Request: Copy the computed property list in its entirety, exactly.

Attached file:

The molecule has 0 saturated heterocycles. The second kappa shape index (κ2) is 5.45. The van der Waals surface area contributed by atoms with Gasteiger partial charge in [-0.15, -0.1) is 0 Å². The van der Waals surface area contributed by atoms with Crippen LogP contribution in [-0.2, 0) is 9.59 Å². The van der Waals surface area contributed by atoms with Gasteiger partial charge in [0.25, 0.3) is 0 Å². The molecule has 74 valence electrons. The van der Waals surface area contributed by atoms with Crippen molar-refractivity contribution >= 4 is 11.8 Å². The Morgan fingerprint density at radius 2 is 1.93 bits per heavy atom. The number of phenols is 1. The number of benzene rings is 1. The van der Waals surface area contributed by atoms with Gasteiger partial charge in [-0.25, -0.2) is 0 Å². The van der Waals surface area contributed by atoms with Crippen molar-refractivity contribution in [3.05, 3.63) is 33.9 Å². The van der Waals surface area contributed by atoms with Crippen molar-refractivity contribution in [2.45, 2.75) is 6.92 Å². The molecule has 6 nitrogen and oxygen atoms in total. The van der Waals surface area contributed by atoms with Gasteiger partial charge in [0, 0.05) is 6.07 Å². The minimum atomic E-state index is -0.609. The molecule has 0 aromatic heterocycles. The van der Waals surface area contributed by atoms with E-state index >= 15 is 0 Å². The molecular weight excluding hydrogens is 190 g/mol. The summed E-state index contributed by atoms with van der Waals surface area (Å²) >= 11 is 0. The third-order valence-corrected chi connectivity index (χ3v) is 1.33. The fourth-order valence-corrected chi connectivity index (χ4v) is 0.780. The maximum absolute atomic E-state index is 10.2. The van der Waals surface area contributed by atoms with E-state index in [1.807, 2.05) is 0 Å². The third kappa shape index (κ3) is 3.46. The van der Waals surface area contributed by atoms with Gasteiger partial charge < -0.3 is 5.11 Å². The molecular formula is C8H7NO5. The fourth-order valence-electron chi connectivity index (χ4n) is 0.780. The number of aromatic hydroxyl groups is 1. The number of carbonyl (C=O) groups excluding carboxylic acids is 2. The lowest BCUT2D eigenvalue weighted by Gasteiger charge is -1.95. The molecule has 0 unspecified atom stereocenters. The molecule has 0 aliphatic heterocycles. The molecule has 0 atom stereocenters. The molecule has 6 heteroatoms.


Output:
The molecule has 0 saturated heterocycles. The second kappa shape index (κ2) is 5.45. The van der Waals surface area contributed by atoms with Gasteiger partial charge in [-0.15, -0.1) is 0 Å². The van der Waals surface area contributed by atoms with Crippen LogP contribution in [-0.2, 0) is 9.59 Å². The van der Waals surface area contributed by atoms with Gasteiger partial charge in [0.25, 0.3) is 0 Å². The molecule has 74 valence electrons. The van der Waals surface area contributed by atoms with Crippen molar-refractivity contribution >= 4 is 11.8 Å². The Morgan fingerprint density at radius 2 is 1.93 bits per heavy atom. The number of phenols is 1. The number of benzene rings is 1. The van der Waals surface area contributed by atoms with Gasteiger partial charge in [-0.25, -0.2) is 0 Å². The van der Waals surface area contributed by atoms with Crippen molar-refractivity contribution in [3.05, 3.63) is 33.9 Å². The van der Waals surface area contributed by atoms with Crippen molar-refractivity contribution in [2.45, 2.75) is 6.92 Å². The molecule has 6 nitrogen and oxygen atoms in total. The van der Waals surface area contributed by atoms with Gasteiger partial charge in [0, 0.05) is 6.07 Å². The minimum atomic E-state index is -0.609. The molecule has 0 aromatic heterocycles. The van der Waals surface area contributed by atoms with E-state index >= 15 is 0 Å². The molecular weight excluding hydrogens is 190 g/mol. The summed E-state index contributed by atoms with van der Waals surface area (Å²) >= 11 is 0. The third-order valence-corrected chi connectivity index (χ3v) is 1.33. The fourth-order valence-corrected chi connectivity index (χ4v) is 0.780. The maximum absolute atomic E-state index is 10.2. The van der Waals surface area contributed by atoms with E-state index in [1.807, 2.05) is 0 Å². The third kappa shape index (κ3) is 3.46. The van der Waals surface area contributed by atoms with Gasteiger partial charge < -0.3 is 5.11 Å². The molecular formula is C8H7NO5. The fourth-order valence-electron chi connectivity index (χ4n) is 0.780. The number of aromatic hydroxyl groups is 1. The number of carbonyl (C=O) groups excluding carboxylic acids is 2. The lowest BCUT2D eigenvalue weighted by Gasteiger charge is -1.95. The molecule has 0 unspecified atom stereocenters. The molecule has 0 aliphatic heterocycles. The molecule has 0 atom stereocenters. The molecule has 6 heteroatoms.